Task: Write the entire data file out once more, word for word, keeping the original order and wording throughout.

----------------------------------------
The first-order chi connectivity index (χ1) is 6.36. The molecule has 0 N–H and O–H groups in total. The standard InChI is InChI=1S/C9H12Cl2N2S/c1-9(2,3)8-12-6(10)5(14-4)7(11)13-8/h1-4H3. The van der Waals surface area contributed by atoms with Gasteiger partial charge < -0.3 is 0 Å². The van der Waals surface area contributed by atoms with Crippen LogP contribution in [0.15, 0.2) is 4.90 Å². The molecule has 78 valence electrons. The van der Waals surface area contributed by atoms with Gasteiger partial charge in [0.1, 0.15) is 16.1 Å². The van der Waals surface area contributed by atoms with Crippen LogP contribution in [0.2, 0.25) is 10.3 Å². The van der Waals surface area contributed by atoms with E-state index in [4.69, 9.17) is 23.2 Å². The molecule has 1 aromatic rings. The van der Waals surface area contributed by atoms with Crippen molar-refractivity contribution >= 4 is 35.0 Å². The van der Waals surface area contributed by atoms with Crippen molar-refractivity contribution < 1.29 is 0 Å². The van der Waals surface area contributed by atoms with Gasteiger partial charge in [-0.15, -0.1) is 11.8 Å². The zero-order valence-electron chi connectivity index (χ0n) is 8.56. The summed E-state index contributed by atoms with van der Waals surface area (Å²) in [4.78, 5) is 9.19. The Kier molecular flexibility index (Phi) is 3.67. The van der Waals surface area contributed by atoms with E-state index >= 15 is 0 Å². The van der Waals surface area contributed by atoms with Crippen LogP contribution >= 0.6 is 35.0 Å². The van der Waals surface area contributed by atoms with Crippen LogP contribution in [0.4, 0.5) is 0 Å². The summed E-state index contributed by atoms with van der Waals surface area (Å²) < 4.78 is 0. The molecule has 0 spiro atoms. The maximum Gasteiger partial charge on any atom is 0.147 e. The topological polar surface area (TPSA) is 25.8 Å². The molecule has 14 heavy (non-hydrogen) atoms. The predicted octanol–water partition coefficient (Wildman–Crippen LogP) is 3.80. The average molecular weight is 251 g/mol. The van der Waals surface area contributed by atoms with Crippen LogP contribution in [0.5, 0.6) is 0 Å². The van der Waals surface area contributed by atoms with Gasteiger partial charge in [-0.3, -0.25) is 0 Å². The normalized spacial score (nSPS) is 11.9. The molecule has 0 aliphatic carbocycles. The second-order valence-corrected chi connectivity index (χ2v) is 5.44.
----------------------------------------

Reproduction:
The first-order chi connectivity index (χ1) is 6.36. The molecule has 0 N–H and O–H groups in total. The standard InChI is InChI=1S/C9H12Cl2N2S/c1-9(2,3)8-12-6(10)5(14-4)7(11)13-8/h1-4H3. The van der Waals surface area contributed by atoms with Gasteiger partial charge < -0.3 is 0 Å². The van der Waals surface area contributed by atoms with Crippen LogP contribution in [0.15, 0.2) is 4.90 Å². The molecule has 78 valence electrons. The van der Waals surface area contributed by atoms with Gasteiger partial charge in [0.1, 0.15) is 16.1 Å². The van der Waals surface area contributed by atoms with Crippen LogP contribution in [0.2, 0.25) is 10.3 Å². The van der Waals surface area contributed by atoms with E-state index in [4.69, 9.17) is 23.2 Å². The molecule has 1 aromatic rings. The van der Waals surface area contributed by atoms with Crippen molar-refractivity contribution >= 4 is 35.0 Å². The van der Waals surface area contributed by atoms with Crippen molar-refractivity contribution < 1.29 is 0 Å². The van der Waals surface area contributed by atoms with Gasteiger partial charge in [-0.15, -0.1) is 11.8 Å². The zero-order valence-electron chi connectivity index (χ0n) is 8.56. The summed E-state index contributed by atoms with van der Waals surface area (Å²) in [4.78, 5) is 9.19. The Kier molecular flexibility index (Phi) is 3.67. The van der Waals surface area contributed by atoms with E-state index >= 15 is 0 Å². The van der Waals surface area contributed by atoms with Crippen LogP contribution >= 0.6 is 35.0 Å². The van der Waals surface area contributed by atoms with Crippen LogP contribution in [0.4, 0.5) is 0 Å². The summed E-state index contributed by atoms with van der Waals surface area (Å²) < 4.78 is 0. The molecule has 0 spiro atoms. The maximum Gasteiger partial charge on any atom is 0.147 e. The topological polar surface area (TPSA) is 25.8 Å². The molecule has 14 heavy (non-hydrogen) atoms. The predicted octanol–water partition coefficient (Wildman–Crippen LogP) is 3.80. The average molecular weight is 251 g/mol. The van der Waals surface area contributed by atoms with Crippen LogP contribution in [0.5, 0.6) is 0 Å². The van der Waals surface area contributed by atoms with Gasteiger partial charge in [-0.3, -0.25) is 0 Å². The normalized spacial score (nSPS) is 11.9. The molecule has 0 aliphatic carbocycles. The second-order valence-corrected chi connectivity index (χ2v) is 5.44.